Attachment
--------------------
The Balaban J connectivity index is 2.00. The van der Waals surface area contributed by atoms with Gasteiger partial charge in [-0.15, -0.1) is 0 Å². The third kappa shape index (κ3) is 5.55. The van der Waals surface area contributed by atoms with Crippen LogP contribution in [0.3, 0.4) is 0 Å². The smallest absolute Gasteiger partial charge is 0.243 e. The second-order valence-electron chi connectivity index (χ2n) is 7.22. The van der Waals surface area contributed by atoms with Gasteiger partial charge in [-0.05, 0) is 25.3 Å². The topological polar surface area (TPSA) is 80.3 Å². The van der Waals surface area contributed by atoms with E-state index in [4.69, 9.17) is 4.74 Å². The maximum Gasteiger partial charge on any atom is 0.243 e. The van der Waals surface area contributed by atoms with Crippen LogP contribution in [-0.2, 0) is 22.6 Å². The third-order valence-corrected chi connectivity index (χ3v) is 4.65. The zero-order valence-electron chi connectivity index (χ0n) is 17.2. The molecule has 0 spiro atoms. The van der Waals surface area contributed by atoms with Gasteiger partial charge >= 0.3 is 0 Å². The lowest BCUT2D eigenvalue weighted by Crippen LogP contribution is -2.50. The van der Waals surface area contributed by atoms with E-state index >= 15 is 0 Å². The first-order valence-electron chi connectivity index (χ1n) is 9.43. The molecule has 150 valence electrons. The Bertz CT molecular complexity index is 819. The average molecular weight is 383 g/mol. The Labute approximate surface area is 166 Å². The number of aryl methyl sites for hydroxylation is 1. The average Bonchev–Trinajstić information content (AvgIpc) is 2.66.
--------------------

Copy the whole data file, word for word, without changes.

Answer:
The Balaban J connectivity index is 2.00. The van der Waals surface area contributed by atoms with Gasteiger partial charge in [-0.15, -0.1) is 0 Å². The third kappa shape index (κ3) is 5.55. The van der Waals surface area contributed by atoms with Crippen LogP contribution in [0.3, 0.4) is 0 Å². The smallest absolute Gasteiger partial charge is 0.243 e. The second-order valence-electron chi connectivity index (χ2n) is 7.22. The van der Waals surface area contributed by atoms with Gasteiger partial charge in [-0.05, 0) is 25.3 Å². The topological polar surface area (TPSA) is 80.3 Å². The van der Waals surface area contributed by atoms with E-state index in [4.69, 9.17) is 4.74 Å². The maximum Gasteiger partial charge on any atom is 0.243 e. The van der Waals surface area contributed by atoms with Crippen LogP contribution in [-0.2, 0) is 22.6 Å². The third-order valence-corrected chi connectivity index (χ3v) is 4.65. The zero-order valence-electron chi connectivity index (χ0n) is 17.2. The molecule has 0 spiro atoms. The van der Waals surface area contributed by atoms with Gasteiger partial charge >= 0.3 is 0 Å². The lowest BCUT2D eigenvalue weighted by Crippen LogP contribution is -2.50. The van der Waals surface area contributed by atoms with E-state index >= 15 is 0 Å². The first-order valence-electron chi connectivity index (χ1n) is 9.43. The molecule has 150 valence electrons. The Bertz CT molecular complexity index is 819. The average molecular weight is 383 g/mol. The Labute approximate surface area is 166 Å². The number of aryl methyl sites for hydroxylation is 1. The average Bonchev–Trinajstić information content (AvgIpc) is 2.66.